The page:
The time to be a new broom in an established company like Harley-Davidson is not at a time of a recession, charged with discontinuing a brand that turned out to have far more, and more passionate support than Harley could have imagined, and set against poor performance figures - indeed the first posted quarterly loss in sixteen years.

But then you've got to wonder whether beleaguered Keith E Wandell was brought in as a hatchet man with the unenviable job of taking the slings and arrows while Harley repositions itself for the Twenteens, and ready to bale when things start to look up, leaving a bright, time-served Harley insider to take the company out of recession with a clean slate as the saviour of The Motor Company.

If so, the following report from the Associated Press will be water off a duck's back - I'd be thick-skinned enough to take that for $6.4m - but if this was a long term career choice, I'd guess that he'll be getting wistful for his lower profile past right now - and for a more sympathetic press when his remuneration package was filed.


NEW YORK, NY – March 12, 2010 – (Motor Sports Newswire) – The CEO of Harley-Davidson Inc., who took over the motorcycle maker part way through 2009, received a pay package valued at $6.4 million during his first eight months on the job, according to a regulatory filing.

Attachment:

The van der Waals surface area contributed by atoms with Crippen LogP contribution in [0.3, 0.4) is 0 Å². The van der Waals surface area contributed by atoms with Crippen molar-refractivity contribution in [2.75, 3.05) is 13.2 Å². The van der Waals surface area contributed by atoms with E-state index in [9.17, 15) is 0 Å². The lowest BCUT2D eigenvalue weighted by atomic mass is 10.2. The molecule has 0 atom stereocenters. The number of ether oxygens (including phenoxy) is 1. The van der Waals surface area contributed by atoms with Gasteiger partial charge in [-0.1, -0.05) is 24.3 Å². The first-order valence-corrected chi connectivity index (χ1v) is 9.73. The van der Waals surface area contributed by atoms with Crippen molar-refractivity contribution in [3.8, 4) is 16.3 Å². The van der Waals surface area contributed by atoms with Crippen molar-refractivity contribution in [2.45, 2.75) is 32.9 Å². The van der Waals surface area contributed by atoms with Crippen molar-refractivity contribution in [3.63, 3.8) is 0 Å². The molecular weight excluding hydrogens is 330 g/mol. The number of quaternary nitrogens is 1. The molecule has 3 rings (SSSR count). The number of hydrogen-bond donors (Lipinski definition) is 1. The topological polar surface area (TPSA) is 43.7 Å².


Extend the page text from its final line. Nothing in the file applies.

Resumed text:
Keith E. Wandell received a base salary of $650,025 from his start date of May 1 through the end of 2009, according to proxy a filing with the Securities and Exchange Commission. He received a bonus of $780,030 and stock and option awards valued at $4.9 million at the time they were issued.

He also received other compensation worth $22,515, which includes a cash payment of $19,733 instead of perquisites.

Wandell, 60, replaced James L. Ziemer, who retired last year after 40 years with Harley-Davidson and four years as its CEO. Before taking over Harley, Wandell was chief operating officer of the car battery and building ventilation systems maker Johnson Controls Inc.

During his final four months as CEO, Ziemer received a pay package valued at $2.9 million. That includes a base salary of $455,144, a bonus of the same amount and stock and options valued at $1.9 million when they were granted.

He received other compensation worth $44,221, including $14,800 in cash instead of perks and $22,521 in contributions to a deferred compensation plan.

The Milwaukee-based motorcycle maker has hit hard times recently as consumers put off buying its high-end bikes. The company ended the fourth quarter with a loss $218.7 million, its first quarterly loss in 16 years.

The company has been laying off workers, closed factories and shuttered or sold unwanted brands.
The AP’s total pay calculations include executives’ salary, bonus, incentives, perks, above-market returns on deferred compensation and the estimated value of stock options and awards granted during the year.

The calculations don’t include changes in the present value of pension benefits, and they sometimes differ from the totals companies list in the summary compensation table of proxy statements filed with the SEC.

SOURCE: The Associated Press


Jim Bright said...

Personally, I don't think anyone is worth that much money, no matter how brilliant they may be.
It seems that the disparity between the average wage and most CEO pay levels is now outrageous. Harley I guess are no different so I am not picking on them per se, however, given the poor decision (no matter what their future plans are for it) to close Buell down, it makes his renumeration and performance bonus even more obscene.